The Caddy Maxi Life comes with remote central locking and there are child locks on the sliding rear doors. There's also an engine immobiliser. The down side is the open glove box and roof tray, which means covered storage is limited.
All seven seats have a three-point seatbelt with the outer two seats in the central row benefitting from Isofix points. ABS and traction control are standard along with electronic brake force distribution and engine braking control. The model can also be specified with an advanced ESP system that features a trailer stabilising function. Front airbags are also included.
Stable and secure on the road, the Caddy Maxi Life offers a very reasonable driving experience. Handling much like a large car despite its cumbersome body the model feels as responsive and nimble as you might expect from a vehicle of its type. The steering treads a good balance between manageably light and heavy enough to offer some communication with the road and the chassis only suffers with minimal flex. The 2.0-litre diesel engine is well suited to the model, giving it a surprising turn of speed and torque to make good progress while fully laden. A six-speed gearbox relaxes matters on the motorway, but rest assured there'll be no need to adjust driving styles if stepping from a car in to the Caddy.
Family car appeal
As a family vehicle the Caddy Maxi Life is a very sensible choice. Able to cope admirably in dual roles as a van and people carrier it could be of real benefit, particularly to large families. Its removable extra row of seats means it offers something extra compared with the majority of people carriers, although it's visually less enticing than some of the more attractive models available.
First car appeal
Practical and family friendly but with little flair or charisma, the Caddy Maxi Life is unlikely to appeal to young car buyers. Its large size it better suited to experienced drivers, too.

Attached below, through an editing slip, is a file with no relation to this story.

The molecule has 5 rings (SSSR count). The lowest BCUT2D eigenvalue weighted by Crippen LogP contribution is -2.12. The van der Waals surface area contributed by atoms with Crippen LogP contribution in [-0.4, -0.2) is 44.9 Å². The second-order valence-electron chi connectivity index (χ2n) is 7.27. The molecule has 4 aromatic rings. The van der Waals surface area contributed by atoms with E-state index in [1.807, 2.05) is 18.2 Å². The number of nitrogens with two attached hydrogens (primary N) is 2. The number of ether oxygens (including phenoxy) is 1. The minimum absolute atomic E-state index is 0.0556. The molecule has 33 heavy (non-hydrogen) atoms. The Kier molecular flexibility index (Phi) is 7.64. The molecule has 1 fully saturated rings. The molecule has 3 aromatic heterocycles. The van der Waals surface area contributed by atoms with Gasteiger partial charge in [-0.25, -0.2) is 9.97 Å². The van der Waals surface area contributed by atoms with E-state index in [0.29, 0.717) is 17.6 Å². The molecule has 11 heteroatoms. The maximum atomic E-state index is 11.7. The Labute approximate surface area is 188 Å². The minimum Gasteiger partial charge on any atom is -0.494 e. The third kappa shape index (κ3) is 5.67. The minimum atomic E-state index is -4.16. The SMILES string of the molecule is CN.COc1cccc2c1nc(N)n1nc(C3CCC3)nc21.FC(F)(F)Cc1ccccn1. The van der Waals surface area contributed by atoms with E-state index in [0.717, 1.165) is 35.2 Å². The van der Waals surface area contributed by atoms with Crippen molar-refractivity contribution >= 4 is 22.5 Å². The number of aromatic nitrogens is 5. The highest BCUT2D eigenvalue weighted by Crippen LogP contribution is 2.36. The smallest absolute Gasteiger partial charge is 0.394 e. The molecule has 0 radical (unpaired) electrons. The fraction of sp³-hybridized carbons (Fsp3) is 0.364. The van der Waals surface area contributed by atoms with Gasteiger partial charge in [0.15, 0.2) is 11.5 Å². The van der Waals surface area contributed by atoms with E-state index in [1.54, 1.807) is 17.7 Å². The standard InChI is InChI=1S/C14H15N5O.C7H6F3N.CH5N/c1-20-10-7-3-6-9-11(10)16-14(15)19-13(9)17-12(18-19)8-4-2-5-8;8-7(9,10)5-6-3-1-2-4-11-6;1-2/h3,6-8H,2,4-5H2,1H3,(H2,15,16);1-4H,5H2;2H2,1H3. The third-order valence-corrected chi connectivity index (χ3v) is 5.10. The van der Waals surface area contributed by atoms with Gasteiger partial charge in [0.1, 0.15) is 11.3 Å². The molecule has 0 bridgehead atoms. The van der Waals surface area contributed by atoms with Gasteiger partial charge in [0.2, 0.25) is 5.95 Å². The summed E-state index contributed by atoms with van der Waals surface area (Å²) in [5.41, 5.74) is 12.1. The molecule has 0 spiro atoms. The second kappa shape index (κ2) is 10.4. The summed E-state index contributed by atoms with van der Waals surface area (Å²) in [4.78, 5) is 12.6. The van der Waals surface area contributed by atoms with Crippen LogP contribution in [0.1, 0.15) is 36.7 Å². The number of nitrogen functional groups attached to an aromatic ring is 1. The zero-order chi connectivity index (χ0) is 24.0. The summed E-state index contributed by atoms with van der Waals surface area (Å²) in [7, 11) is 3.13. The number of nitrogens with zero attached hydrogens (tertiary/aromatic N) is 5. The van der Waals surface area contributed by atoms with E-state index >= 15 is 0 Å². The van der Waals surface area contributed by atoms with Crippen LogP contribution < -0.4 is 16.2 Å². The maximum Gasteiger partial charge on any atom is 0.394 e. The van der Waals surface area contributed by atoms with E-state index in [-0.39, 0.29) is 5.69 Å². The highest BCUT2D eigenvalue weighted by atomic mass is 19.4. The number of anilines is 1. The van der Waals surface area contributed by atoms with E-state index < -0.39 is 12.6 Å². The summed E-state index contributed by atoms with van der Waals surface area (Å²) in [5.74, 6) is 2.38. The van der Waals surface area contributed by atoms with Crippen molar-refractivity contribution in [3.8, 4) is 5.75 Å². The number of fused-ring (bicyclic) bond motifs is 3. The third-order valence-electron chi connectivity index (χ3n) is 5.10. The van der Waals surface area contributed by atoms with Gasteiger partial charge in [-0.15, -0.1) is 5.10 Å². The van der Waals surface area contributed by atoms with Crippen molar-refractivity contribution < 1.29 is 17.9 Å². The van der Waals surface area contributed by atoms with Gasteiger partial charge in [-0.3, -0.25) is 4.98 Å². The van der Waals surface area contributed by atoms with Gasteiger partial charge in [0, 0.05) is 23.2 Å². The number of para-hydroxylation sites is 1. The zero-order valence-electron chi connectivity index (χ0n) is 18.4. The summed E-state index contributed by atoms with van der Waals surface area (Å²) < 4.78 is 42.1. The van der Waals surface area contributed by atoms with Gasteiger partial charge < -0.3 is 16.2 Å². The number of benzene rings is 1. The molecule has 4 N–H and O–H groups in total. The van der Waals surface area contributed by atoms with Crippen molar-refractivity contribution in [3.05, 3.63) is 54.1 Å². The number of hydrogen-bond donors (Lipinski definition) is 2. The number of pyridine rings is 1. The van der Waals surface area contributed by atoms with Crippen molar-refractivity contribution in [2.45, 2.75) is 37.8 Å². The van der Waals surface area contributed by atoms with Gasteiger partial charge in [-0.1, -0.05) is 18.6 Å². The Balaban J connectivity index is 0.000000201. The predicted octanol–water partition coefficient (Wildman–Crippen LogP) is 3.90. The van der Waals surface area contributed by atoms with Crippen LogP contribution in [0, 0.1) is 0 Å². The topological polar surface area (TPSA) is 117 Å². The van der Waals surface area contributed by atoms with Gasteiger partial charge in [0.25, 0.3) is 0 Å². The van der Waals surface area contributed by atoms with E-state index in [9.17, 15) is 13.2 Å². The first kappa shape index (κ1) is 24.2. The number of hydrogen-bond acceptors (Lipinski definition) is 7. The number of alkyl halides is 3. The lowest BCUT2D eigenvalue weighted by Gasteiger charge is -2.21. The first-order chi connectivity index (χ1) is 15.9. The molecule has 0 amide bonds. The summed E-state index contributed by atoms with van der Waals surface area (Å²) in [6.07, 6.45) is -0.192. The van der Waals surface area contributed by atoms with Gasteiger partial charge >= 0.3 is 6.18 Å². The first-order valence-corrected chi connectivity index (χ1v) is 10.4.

Quality and image
The Caddy Maxi Life is unlikely to inspire jealous looks from other road users but owners can take comfort in the usual extremely high Volkswagen standards of build quality. Despite its commercial roots the model doesn't squeak or rattle even over rough surfaces and doors shut with a hearty thud. Inside materials are clearly of a hard-wearing, cost effective nature but don't feel cheap and the finish is up to car standards. There are elements which hint at the van essence of the model, the lack of a glove box lid and sliding rear windows for example, but overall, these fail to detract form an impressive standard of quality.
It's a mixed bag for accessibility with the Caddy Maxi Life. The front doors offer easy access to the comfortably positioned front seats while sliding rear doors on both sides are hugely practical and make entering and exiting hassle free. However, to access the rear bench the middle row must be lifted out of the way - even then they are less than easy to get to - and the long rear tail gate cannot be opened unless a considerable gap is left between the vehicle or wall behind and the Caddy's rear end.
Stereo and ICE (In car entertainment)
The Caddy Life can be ordered with a touch-screen DVD sat-nav entertainment system, but standard fit is a single slot CD player with tuner and six speakers. The system does a good job of filling the large cabin with sound and rear passengers will not have to strain to hear thanks to decent quality speakers, but the Caddy's large body doesn't lend itself to top notch acoustics so don't expect concert hall quality sound. The system itself is easy to operate with well located knobs and buttons.
Colours and trim
Volkswagen has done its best to make the Maxi Life version of the popular Caddy can look as non-utility as possible. That means a wide range of vibrant colours in solid and metallic paint. Inside, things are less exciting, with grey cloth the order of the day, although a two-tone can be specified depending on exterior colour choice. Alloy wheels are an optional extra, but where specified they do a good job of making the Caddy less van like to compete with rival stylish MPVs.
The Caddy Maxi Life's long body makes it less easy to park than some of the more compact MPVs on the market, but it does have a good turning circle and is easily manoeuvrable. The mirrors are huge and extremely useful while visibility is impressive all round thanks to a large amount of glass. Parking sensors are an option, but the flat rear should mean there's little difficulty in judging where the Caddy ends.
Full size steel spare wheel as standard.
Diesel engine options - 1.9-litre (102bhp); 2.0-litre (138bhp). Transmission options: Five-speed manual gearbox, six-speed DSG gearbox (1.9-litre only), six-speed manual gearbox (2.0-litre only). Trim levels: One trim level with optional extras available.